S3 has Billy, inexplicably scruffy despite the millions he must've made in S1-S2, wandering in a daze through a shitty Indian casino, drinking and talking to a barfly, occasional hookups with "Applebees" from last season, vague yet menacing subplots that go nowhere. See, the California drought is being taken advantage of by a nefarious almond farmer Wade Blackwood (so the writers are on point with that naming; played by Dennis Quaid), borderline incestuous sister Diane, her two adopted black sons who are cuckoo, Littlecrow (Graham Greene, aka Malachi from Longmire) the casino operator, Stephanie Littlecrow (Julia Jones) as a stuntwoman who is one of the few competent, interesting characters, and "Roy" (Beau Bridges) as the sorta sympathetic conspirator.

And why not, they bring back Cooperman (William Hurt) and Marisol Silva (Ana de la Reguera) from past seasons even though they have nothing to do with the plot. The daughter and the hooker are in college, and at least they have some hope of escaping from this clusterfuck of a show. Patty just gets dicked around and keeps forgetting to bring comfortable shoes for wilderness treks.

Sherilyn Fenn shows up in flashbacks as the cause of this case, and… she does not look good. Like, she's a couple years older than me, and she looks 20 years older. Props for showing adult women on TV, but jeers for letting her on camera looking like this.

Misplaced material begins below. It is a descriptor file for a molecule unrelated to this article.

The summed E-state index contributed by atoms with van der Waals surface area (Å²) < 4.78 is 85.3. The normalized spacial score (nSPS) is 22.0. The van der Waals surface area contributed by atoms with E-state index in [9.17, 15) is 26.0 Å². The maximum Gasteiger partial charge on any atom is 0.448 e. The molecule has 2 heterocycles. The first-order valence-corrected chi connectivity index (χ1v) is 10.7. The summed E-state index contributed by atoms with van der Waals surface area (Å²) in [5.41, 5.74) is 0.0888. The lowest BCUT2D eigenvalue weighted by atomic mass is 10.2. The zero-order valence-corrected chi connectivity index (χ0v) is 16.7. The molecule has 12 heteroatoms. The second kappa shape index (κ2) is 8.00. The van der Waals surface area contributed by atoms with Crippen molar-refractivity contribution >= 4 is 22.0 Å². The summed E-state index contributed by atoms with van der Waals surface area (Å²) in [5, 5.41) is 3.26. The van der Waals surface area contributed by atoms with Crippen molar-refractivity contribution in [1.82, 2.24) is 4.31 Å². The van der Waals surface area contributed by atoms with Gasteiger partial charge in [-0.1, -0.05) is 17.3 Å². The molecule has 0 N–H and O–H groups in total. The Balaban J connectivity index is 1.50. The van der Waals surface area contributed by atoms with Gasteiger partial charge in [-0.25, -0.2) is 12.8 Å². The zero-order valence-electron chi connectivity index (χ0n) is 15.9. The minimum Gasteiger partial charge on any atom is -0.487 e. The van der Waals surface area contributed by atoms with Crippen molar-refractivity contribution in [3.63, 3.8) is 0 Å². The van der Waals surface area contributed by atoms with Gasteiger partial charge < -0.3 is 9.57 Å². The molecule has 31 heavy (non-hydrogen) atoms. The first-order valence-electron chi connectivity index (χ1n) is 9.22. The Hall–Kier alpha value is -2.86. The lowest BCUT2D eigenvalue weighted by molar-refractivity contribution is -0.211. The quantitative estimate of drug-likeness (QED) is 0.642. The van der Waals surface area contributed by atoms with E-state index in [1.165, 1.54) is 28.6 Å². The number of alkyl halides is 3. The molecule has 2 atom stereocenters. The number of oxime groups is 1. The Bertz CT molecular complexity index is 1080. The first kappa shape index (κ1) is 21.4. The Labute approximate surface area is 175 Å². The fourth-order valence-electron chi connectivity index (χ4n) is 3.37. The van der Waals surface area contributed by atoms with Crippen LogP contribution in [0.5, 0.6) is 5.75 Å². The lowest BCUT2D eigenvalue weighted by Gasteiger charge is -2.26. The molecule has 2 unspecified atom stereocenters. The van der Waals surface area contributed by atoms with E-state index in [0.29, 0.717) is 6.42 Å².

Nothing happens for hours, days of basically b-roll pickup shooting pushed onto the screen. Once in a while you catch a glimpse of a plot. Finally they do a flashback which explains most of the start of the story, and the actors/writers/director all sober up enough to film some court scenes, get through some depositions—WOO! Most exciting thing in this very very slow season. And then in the last 1.5 eps they finally have everyone do crimes to cover up their previous crimes, and happy or sad endings are distributed like drunk, diarrhetic Bad Santa showed up on the set.

To say this was a pointless waste of time is an insult to pointless wastes of time. I would've been more rewarded by watching Real Horny Housewives of East LA or whatever the fuck is on broadcast TV.

★☆☆☆☆ pretty much solely for Julia Jones' couple of fight and chase scenes, which are literally from a movie within the show.